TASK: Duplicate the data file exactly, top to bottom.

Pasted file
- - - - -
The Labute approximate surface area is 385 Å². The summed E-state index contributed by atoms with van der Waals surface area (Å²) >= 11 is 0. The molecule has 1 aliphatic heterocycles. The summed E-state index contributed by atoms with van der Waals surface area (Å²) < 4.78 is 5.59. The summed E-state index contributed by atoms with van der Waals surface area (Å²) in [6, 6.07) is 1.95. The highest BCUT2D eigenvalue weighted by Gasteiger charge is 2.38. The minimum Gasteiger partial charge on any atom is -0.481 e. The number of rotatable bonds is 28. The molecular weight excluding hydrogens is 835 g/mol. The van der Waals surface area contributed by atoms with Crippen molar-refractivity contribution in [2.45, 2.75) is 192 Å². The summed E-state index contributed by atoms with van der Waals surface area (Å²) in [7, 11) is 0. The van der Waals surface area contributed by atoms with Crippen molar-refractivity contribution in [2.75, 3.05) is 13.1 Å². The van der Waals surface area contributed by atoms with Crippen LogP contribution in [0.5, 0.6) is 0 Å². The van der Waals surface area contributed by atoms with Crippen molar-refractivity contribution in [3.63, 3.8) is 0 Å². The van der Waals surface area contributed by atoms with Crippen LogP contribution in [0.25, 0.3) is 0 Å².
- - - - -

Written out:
The Labute approximate surface area is 385 Å². The summed E-state index contributed by atoms with van der Waals surface area (Å²) >= 11 is 0. The molecule has 1 aliphatic heterocycles. The summed E-state index contributed by atoms with van der Waals surface area (Å²) < 4.78 is 5.59. The summed E-state index contributed by atoms with van der Waals surface area (Å²) in [6, 6.07) is 1.95. The highest BCUT2D eigenvalue weighted by Gasteiger charge is 2.38. The minimum Gasteiger partial charge on any atom is -0.481 e. The number of rotatable bonds is 28. The molecular weight excluding hydrogens is 835 g/mol. The van der Waals surface area contributed by atoms with Crippen molar-refractivity contribution in [2.45, 2.75) is 192 Å². The summed E-state index contributed by atoms with van der Waals surface area (Å²) in [7, 11) is 0. The van der Waals surface area contributed by atoms with Crippen molar-refractivity contribution in [2.75, 3.05) is 13.1 Å². The van der Waals surface area contributed by atoms with Crippen LogP contribution in [0.5, 0.6) is 0 Å². The van der Waals surface area contributed by atoms with Crippen molar-refractivity contribution in [3.63, 3.8) is 0 Å². The van der Waals surface area contributed by atoms with Crippen LogP contribution in [0.25, 0.3) is 0 Å².